Who Is Your Neighbor?
The Pharisees, in an attempt to test Jesus, asked Him which commandment was the greatest. Jesus answered:
26 He said to him, “What is written in the Law? How do you read it?” 27 And he answered, “You shall love the Lord your God with all your heart and with all your soul and with all your strength and with all your mind, and your neighbor as yourself.” 28 And he said to him, “You have answered correctly; do this, and you will live.”
Those two commandments contain the original ten that God gave to Moses. If we love God, then we will love to follow his instructions. I do love God, so I try to follow his commandments. It’s hard and I fail sometimes, but I pray for strength, repent and move forward. I do it willingly.
The second commandment is more of a struggle for me. You see so much evil in the world and it’s hard to love people when you see them doing evil. Do you need to love everyone? Who is your neighbor?
The Pharisee asked the same question.
29 But he, desiring to justify himself, said to Jesus, “And who is my neighbor?”
I must admit, I was curious as well when I read that. Who is my neighbor? Do I need to love everyone as I love myself?
The Good Samaritan
Jesus answered the Pharisee with a parable about the good Samaritan who saved a dying man on the road. A priest and a Levite saw the man but crossed the road. The Samaritan bandaged him up and got him a place to stay while he recuperated. The Samaritan was the neighbor to the man on the road.
From that, it would seem that we are the ones who should be good neighbors those we meet who are in need. At the time of the question, Jews considered only Jews as their neighbors. Jesus, by using this parable, showed them that anyone can be your neighbor.
How Can We Be Good Neighbors?
This world is getting more and more dangerous. You are right to be cautious. However, does every instance of seeing someone who is not like you mean that you should cross the road like the priest and the Levite?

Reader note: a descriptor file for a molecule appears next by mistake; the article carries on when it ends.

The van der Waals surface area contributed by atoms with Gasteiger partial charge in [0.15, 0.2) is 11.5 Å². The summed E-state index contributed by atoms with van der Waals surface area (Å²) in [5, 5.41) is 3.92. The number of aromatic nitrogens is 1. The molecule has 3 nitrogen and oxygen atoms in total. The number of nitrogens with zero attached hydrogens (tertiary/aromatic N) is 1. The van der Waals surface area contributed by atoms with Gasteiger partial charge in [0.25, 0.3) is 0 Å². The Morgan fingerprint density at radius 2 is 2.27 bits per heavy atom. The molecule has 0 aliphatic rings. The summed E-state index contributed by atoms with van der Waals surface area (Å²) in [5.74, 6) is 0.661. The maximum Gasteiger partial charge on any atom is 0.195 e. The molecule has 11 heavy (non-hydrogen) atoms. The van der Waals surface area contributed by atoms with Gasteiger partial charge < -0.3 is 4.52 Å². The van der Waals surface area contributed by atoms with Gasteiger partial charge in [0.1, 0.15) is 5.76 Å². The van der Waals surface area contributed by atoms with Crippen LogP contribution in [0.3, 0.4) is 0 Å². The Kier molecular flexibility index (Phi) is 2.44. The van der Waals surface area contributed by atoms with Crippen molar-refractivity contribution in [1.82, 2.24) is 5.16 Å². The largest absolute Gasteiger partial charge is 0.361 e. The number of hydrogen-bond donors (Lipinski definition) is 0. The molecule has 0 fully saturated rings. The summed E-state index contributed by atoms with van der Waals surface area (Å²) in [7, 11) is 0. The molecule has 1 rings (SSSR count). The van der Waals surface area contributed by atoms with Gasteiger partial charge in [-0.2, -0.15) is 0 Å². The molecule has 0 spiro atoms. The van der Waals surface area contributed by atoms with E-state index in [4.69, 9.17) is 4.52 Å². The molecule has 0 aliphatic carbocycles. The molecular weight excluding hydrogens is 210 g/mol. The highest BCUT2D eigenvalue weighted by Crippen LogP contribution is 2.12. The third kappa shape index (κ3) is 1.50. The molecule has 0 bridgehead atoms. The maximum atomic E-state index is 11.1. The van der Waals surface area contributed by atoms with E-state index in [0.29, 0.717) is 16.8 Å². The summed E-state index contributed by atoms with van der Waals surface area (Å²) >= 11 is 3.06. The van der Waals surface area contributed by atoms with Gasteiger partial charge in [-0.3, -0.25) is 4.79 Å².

I did that (and still do at times when I sense it’s not safe). But, with what I do now and where I work now, crossing the road doesn’t work for me. I work for a homeless ministry, so what kind of sense does it make for me to cross the street when I see a homeless person?
Everyone you run across can be your neighbor. Offering help doesn’t mean putting change in a cup. Unfortunately, that can lead to someone getting a drink they don’t need. It can be as simple as a greeting. Everyone has an innate desire to be recognized as a person. You can offer a cup of coffee and a listening ear to someone. If you see someone on the side of the road changing a tire, offer help (if you’re able). Things as simple as these can be a blessing to someone else. You become their neighbor and, I feel, that they become yours.
In that same sense, who is your neighbor? Has someone tried to reach out to you with help? That person is your neighbor. Receive the help graciously if you need it. Do not let pride get in the way.
Pride goes before destruction, and a haughty spirit before a fall.
Our neighbors are the people we see in need. It doesn’t matter if they are believers or non-believers. We are all created by God in His image. We should all take care of each other.
As I work on this blog, I’m noticing that I type as I speak. I tend to ramble as other thoughts come into my head on a topic. I pray, though, that I made this message today clear to you. Your neighbor is anyone who needs you. However, to be a good neighbor, you must also be able to receive help.
I pray that God blesses anyone who reads this with a clear understanding. I pray for wisdom for all of us.
In Jesus’ name, have a blessed day.